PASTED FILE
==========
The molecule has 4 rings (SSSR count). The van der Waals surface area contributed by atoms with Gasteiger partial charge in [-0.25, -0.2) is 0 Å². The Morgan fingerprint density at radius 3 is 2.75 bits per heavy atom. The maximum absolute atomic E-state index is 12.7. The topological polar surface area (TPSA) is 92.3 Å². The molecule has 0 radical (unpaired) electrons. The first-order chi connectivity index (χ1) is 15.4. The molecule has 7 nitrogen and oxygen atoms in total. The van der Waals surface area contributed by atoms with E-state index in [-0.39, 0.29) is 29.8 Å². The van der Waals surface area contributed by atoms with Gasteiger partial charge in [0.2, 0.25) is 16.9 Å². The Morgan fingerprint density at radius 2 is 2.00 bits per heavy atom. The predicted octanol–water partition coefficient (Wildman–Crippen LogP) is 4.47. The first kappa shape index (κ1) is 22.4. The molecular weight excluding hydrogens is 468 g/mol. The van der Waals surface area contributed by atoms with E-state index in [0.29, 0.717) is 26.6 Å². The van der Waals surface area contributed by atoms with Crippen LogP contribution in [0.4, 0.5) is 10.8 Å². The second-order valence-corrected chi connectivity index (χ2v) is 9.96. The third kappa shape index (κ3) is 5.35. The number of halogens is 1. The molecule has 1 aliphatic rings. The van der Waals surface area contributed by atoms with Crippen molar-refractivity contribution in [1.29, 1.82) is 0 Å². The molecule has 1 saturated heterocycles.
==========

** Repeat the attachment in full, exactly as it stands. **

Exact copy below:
The molecule has 4 rings (SSSR count). The van der Waals surface area contributed by atoms with Gasteiger partial charge in [-0.25, -0.2) is 0 Å². The Morgan fingerprint density at radius 3 is 2.75 bits per heavy atom. The maximum absolute atomic E-state index is 12.7. The topological polar surface area (TPSA) is 92.3 Å². The molecule has 0 radical (unpaired) electrons. The first-order chi connectivity index (χ1) is 15.4. The molecule has 7 nitrogen and oxygen atoms in total. The van der Waals surface area contributed by atoms with E-state index in [-0.39, 0.29) is 29.8 Å². The van der Waals surface area contributed by atoms with Gasteiger partial charge in [0.2, 0.25) is 16.9 Å². The Morgan fingerprint density at radius 2 is 2.00 bits per heavy atom. The predicted octanol–water partition coefficient (Wildman–Crippen LogP) is 4.47. The first kappa shape index (κ1) is 22.4. The molecular weight excluding hydrogens is 468 g/mol. The van der Waals surface area contributed by atoms with E-state index in [0.29, 0.717) is 26.6 Å². The van der Waals surface area contributed by atoms with Crippen LogP contribution in [0.4, 0.5) is 10.8 Å². The second-order valence-corrected chi connectivity index (χ2v) is 9.96. The third kappa shape index (κ3) is 5.35. The number of halogens is 1. The molecule has 1 aliphatic rings. The van der Waals surface area contributed by atoms with Crippen molar-refractivity contribution in [1.29, 1.82) is 0 Å². The molecule has 1 saturated heterocycles.